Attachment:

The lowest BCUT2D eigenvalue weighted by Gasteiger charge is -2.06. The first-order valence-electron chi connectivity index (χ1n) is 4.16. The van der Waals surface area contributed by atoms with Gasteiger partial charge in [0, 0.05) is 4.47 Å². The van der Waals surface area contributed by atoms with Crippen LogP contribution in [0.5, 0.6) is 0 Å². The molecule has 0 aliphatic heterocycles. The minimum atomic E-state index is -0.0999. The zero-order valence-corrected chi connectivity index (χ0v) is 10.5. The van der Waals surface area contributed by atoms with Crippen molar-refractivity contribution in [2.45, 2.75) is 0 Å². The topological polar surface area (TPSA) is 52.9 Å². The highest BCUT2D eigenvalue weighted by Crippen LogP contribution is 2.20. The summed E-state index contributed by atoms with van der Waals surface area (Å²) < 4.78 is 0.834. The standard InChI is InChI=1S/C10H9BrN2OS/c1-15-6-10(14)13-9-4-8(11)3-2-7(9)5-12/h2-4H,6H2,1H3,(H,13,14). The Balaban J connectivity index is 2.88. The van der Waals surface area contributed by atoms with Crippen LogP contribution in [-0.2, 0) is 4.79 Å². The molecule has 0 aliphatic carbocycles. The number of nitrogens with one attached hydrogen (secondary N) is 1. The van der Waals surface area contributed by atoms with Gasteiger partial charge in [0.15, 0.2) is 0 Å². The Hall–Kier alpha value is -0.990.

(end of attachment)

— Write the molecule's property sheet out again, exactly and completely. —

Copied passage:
The lowest BCUT2D eigenvalue weighted by Gasteiger charge is -2.06. The first-order valence-electron chi connectivity index (χ1n) is 4.16. The van der Waals surface area contributed by atoms with Gasteiger partial charge in [0, 0.05) is 4.47 Å². The van der Waals surface area contributed by atoms with Crippen LogP contribution in [0.5, 0.6) is 0 Å². The molecule has 0 aliphatic heterocycles. The minimum atomic E-state index is -0.0999. The zero-order valence-corrected chi connectivity index (χ0v) is 10.5. The van der Waals surface area contributed by atoms with Crippen molar-refractivity contribution in [2.45, 2.75) is 0 Å². The topological polar surface area (TPSA) is 52.9 Å². The highest BCUT2D eigenvalue weighted by Crippen LogP contribution is 2.20. The summed E-state index contributed by atoms with van der Waals surface area (Å²) < 4.78 is 0.834. The standard InChI is InChI=1S/C10H9BrN2OS/c1-15-6-10(14)13-9-4-8(11)3-2-7(9)5-12/h2-4H,6H2,1H3,(H,13,14). The Balaban J connectivity index is 2.88. The van der Waals surface area contributed by atoms with Crippen LogP contribution in [-0.2, 0) is 4.79 Å². The molecule has 0 aliphatic carbocycles. The number of nitrogens with one attached hydrogen (secondary N) is 1. The van der Waals surface area contributed by atoms with Gasteiger partial charge in [0.15, 0.2) is 0 Å². The Hall–Kier alpha value is -0.990.